It amazes me that once you think you have your preferences set, something comes along to mix it up. Take knitting needles, for example.
I like double points. I'm also tired of reading magic loop/2 circs is so much easier and the way to go. Now I don't give a hoot about the 'needle wars', I just don't like to be told that, if I was to just try one of the circular methods, I'd like circs so much better.
Well I've tried them, and I threw them down and picked up my DPNS once again.
The biggest trouble for me is that I HATE dealing with access cord or needle. I don't want to be constantly yanking a cable or fishing for a dangling circ end. I want my stitches and needles right there, front and center. This is the same reason why I'll only knit socks on 6" DPNs. I don't like all that wasted time sliding stitches around.
But poking around one day, I found these:
9" long metal circs by Hiya Hiya. (I bought mine at the Knitting Zone). See how tiny it is next to the 16" Knitpicks needle? Cute! I've seen a couple people knitting socks on one short circ before and found it interesting, so I thought I'd try them.
The HiyaHiya needles are lovely. Something between an Addi Turbo and a Knitpicks Option needle. They are slicker then the KP needles and a bit less pointy, but not as blunt as the Addis. They are worth a try, since they are so cheap. They come with bamboo tips as well.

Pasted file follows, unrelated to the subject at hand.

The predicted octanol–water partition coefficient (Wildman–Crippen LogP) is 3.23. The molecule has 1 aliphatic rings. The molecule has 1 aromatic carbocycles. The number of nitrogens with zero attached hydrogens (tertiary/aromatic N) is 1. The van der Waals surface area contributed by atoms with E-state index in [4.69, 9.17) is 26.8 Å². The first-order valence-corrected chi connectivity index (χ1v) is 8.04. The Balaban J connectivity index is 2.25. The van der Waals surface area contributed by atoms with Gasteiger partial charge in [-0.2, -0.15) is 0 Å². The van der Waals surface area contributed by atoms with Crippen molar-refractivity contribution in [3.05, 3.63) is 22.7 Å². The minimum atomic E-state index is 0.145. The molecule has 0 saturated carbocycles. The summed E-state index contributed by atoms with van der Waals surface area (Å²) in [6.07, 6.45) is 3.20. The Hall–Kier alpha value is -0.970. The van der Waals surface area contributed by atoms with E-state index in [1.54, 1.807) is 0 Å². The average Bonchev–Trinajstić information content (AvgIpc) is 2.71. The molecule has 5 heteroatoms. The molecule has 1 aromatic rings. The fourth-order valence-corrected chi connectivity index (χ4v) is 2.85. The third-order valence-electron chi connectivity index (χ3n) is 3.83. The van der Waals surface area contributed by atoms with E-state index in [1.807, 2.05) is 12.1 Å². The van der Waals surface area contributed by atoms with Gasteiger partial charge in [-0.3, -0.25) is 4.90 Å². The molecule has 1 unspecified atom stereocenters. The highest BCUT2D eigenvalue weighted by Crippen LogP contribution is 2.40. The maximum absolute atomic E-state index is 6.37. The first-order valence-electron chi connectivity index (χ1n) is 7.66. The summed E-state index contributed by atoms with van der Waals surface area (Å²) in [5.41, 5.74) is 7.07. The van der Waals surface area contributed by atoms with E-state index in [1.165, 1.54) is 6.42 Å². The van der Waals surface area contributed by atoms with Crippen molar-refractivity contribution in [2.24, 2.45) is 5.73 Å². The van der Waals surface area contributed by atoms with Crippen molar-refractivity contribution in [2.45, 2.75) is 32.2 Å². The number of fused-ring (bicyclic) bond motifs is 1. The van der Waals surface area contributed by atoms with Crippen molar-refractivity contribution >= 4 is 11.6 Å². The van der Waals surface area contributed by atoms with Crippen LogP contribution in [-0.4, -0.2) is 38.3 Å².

I started my sock toe up on DPNs until I had increased to the right size. I'm sure some smartypants can do this without the DPNS, but it seemed the easiest way to get started. I then moved the sock onto the shorty HiyaHiya circ.
I have noticed that the short needle tips lend themselves to Continental style knitting, so I've been doing that. I can throw with them which is my native method, but for some reason picking seems to work better. On this note, if you have meaty hands, the short needled circs may drive you crazy.
I haven't decided if the wee circs will replace my DPNS, but I have to say it's nice not to chase a dropped needle across the trolley floor when knitting in the city.